On Friday the World Sailing Council voted to replace the one person dinghy mixed event with a mixed double handed offshore event, equipment (class) unknown. The Finn Class has released this open letter to the Delegates attending the World Sailing AGM on Sunday.
The Finn class has been part of the Olympics since 1952. It is an undeniable and integral part of the history and culture of the Games and has created more stars of the sailing world than any other class.
It is not only the last bastion of the ‘great’ Olympic classes but also one of the most popular, refined and challenging dinghy classes in the world. It is immediately attractive because it reminds everyone of the countess heroes who have passed through the class and won medals at the Olympics.
Following Friday’s Council meeting, the Finn class is very disappointed by the choices made and the way Submission 37 was introduced and seemingly steamrolled through.
The class not only feels very dismayed by the whole process over the last year, but also that the Olympic classes decisions are moving in a counter-productive direction.
This reaction has been shared by thousands of Finn sailors and shocked sailing supporters across the world since Friday’s decision. In decisions of this nature, it is never going to please everyone, but this has caused huge concern across the sailing world.
Dinghy sailing has been the mainstay of the Olympic regatta since the 1980s, after most keelboats were gradually dropped because of the huge expense involved. In 2012 and 2016 there were seven dinghy classes. In Paris 2024, under the current proposed slate, there will be just five dinghy classes – half the total slate.
Aside from the massive change and expense for sailors and MNAs to invest in new equipment, the slate is moving away from the core of the sport. In the 2018 Youth Olympic Games there were no dinghy classes. The pathway for a developing grassroots dinghy sailor is getting narrower and narrower.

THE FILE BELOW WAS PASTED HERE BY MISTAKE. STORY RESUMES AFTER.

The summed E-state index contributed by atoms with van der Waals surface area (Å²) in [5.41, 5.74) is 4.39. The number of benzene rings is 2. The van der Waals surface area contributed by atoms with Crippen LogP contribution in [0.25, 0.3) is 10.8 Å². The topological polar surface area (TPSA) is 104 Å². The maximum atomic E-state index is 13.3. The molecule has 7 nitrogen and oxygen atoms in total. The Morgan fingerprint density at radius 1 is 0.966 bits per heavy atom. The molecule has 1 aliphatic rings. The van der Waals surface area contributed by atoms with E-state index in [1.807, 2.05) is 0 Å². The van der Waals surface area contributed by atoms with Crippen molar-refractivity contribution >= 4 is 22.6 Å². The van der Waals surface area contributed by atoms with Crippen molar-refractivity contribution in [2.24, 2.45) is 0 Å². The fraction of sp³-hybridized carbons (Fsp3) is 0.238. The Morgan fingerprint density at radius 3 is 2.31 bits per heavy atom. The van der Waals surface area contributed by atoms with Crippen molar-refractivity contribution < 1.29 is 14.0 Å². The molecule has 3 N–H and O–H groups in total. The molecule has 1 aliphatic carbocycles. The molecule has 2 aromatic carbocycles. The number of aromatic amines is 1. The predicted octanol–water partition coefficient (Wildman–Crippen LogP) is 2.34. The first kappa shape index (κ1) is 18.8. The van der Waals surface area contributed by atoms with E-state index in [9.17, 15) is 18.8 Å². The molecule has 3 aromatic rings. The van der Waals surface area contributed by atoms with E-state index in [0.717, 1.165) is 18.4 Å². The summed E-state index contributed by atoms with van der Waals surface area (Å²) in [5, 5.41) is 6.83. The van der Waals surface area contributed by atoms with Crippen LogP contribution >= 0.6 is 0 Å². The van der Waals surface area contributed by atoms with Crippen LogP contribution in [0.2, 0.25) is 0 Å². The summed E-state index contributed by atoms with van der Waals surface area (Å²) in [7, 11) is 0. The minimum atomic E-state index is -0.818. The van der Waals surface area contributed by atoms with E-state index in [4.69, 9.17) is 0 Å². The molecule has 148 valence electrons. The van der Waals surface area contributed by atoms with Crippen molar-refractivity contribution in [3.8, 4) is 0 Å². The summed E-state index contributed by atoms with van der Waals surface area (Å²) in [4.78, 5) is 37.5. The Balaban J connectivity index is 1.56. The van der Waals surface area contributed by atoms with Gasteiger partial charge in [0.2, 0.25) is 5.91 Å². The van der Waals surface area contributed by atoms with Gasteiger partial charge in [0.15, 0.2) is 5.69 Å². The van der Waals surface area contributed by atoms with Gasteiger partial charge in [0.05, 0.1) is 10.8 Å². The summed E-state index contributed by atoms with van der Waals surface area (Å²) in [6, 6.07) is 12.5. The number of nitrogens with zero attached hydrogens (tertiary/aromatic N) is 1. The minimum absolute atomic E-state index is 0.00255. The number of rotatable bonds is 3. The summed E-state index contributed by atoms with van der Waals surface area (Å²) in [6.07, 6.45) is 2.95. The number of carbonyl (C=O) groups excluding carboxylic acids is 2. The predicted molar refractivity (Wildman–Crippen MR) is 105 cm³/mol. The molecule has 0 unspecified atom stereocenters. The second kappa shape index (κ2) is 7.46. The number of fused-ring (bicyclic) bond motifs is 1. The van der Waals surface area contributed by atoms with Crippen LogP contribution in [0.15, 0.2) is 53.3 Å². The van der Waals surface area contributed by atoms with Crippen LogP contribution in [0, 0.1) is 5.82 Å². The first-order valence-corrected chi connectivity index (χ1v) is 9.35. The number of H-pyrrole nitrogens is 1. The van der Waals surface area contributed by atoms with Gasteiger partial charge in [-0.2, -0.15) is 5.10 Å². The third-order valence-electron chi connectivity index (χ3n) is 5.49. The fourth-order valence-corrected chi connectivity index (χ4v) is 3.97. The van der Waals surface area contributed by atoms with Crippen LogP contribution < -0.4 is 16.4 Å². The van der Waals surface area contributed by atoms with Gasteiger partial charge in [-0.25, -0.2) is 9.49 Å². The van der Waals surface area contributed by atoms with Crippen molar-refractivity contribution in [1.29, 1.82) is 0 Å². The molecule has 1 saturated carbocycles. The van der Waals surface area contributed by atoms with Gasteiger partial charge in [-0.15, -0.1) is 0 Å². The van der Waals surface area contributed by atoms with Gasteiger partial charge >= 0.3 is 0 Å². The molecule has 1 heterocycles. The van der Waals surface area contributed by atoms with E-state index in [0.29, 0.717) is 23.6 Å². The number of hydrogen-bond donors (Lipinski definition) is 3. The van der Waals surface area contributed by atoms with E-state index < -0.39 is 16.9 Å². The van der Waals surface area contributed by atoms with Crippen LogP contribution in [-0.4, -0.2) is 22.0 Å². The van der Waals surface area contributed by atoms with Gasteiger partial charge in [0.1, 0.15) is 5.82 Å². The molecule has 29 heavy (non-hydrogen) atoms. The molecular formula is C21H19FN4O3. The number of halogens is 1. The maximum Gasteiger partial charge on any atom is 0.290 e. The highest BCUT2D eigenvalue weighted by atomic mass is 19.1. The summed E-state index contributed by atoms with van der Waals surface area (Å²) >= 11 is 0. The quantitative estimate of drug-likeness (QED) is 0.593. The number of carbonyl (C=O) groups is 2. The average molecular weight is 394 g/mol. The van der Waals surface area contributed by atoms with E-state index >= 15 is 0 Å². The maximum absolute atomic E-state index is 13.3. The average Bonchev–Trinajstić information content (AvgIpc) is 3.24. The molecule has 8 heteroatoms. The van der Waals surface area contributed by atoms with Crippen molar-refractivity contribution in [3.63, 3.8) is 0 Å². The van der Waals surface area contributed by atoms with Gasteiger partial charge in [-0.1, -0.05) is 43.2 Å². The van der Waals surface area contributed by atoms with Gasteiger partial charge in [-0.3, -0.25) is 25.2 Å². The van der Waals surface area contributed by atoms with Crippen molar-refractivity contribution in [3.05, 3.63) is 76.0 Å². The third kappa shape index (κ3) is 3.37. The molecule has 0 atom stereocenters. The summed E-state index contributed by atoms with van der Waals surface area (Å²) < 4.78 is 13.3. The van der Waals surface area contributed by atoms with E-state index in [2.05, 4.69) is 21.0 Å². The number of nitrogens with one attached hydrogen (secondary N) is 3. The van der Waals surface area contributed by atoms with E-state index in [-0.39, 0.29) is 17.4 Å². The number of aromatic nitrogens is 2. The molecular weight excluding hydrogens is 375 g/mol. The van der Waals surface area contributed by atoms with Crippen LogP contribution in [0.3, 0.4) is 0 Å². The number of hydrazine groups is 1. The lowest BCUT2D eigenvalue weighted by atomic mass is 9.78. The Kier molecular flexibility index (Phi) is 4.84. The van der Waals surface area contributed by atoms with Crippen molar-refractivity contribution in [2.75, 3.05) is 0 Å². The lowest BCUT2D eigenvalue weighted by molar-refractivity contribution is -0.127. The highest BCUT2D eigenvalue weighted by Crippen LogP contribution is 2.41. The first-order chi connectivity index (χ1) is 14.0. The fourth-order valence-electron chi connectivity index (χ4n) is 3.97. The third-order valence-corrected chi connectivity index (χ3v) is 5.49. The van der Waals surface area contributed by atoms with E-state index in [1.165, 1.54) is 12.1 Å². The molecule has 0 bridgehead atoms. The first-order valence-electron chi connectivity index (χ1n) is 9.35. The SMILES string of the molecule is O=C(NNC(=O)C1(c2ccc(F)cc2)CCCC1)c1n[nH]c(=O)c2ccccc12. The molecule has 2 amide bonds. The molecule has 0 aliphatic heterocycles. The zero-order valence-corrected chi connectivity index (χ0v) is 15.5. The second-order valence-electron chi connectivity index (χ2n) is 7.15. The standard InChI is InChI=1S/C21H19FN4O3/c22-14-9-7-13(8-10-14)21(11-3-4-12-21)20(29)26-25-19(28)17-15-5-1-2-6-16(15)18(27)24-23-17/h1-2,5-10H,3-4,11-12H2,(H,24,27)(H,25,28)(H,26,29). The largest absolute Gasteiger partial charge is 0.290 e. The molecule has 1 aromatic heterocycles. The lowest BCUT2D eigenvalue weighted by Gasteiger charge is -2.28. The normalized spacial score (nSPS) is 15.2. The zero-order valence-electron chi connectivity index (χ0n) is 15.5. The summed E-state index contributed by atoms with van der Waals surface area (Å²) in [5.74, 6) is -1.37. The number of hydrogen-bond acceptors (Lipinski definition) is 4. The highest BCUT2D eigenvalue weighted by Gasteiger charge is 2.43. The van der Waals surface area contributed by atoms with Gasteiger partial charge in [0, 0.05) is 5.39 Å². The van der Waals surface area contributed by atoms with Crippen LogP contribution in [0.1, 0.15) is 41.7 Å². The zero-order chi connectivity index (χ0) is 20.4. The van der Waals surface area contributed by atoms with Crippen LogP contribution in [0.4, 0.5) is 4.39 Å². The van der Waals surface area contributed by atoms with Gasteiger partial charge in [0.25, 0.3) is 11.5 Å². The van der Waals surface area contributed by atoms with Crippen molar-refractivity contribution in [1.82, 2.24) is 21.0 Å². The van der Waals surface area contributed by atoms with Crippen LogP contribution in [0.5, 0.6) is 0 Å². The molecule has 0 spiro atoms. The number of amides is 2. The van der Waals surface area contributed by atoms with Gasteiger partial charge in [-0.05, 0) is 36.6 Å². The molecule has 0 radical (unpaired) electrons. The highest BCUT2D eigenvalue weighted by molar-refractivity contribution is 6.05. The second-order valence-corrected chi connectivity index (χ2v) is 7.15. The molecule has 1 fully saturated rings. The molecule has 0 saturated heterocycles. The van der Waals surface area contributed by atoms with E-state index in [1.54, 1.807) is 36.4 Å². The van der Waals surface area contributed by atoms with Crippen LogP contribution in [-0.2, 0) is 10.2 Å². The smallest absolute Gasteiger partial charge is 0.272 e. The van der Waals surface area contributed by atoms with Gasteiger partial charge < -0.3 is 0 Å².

The pinnacle that so many great small boat sailors have aspired to for generations, the Finn, may no longer be an option, so sailors over 85 kg have no pathway to the Olympics and that would be a huge loss to the sport.
To say a Finn sailor should sail a keelboat, or even switch sport to kite surfing is at best, misguided. Only a very few will be selected or have support for the vastly expensive keelboat programme. Most will be overlooked, as nations will choose their offshore heroes in preference.
Whatever way you look at it, the keelboat will be hugely expensive; potentially as much cost to an MNA as all the other classes put together and will limit participation to a very select few sailors and nations. The dreams and hopes of hundreds of young Finn sailors across the world will be dashed.
So this is an impassioned plea from Finn sailors to save the Finn, and probably the 470 as well, as the only measurement-controlled classes left in the Olympic programme.
At the AGM on Sunday, MNA delegates will have a choice to sign off the Council recommended slate of events and change the face of Olympic sailing forever, or it can ask whether this is actually the best decision for the sport?
While the Finn Class acknowledges that the Mixed One-Person was a step into the unknown, so is the Mixed Kite, and even more so is the Mixed Keelboat.
With the Mixed Keelboat, the costs are unknown, the logistical, media production and security problems are unknown and the overall viability is unknown. The sheer cost of mounting a campaign is so far beyond most of the smaller nations that it immediately limits participation and becomes a rich-man’s game – the same reason that many of the keelboats were dropped in the past. Do we not learn from the past?
Further, along with the Lasers going to sea trials, equipment for seven classes will only be decided by November 2019, which is only two and a half years before the first Paris 2024 Olympic trials. MNAs should delay the decision for 2028 and use the little time ahead to test all the new chosen equipment.
In addition, at a time when World Sailing has not completed its own anti-trust review programme and is under investigation by the European Commission for possible anti-trust infringements, would it not be prudent to delay further decisions until that review is completed?
There is another choice open to delegates at the AGM – a vote for no change at the present time to keep the 2020 Olympic sailing events for 2024. We would urge all delegates to seriously consider whether losing the Finn is in the best interests of the sport.
Please think of the sailors.
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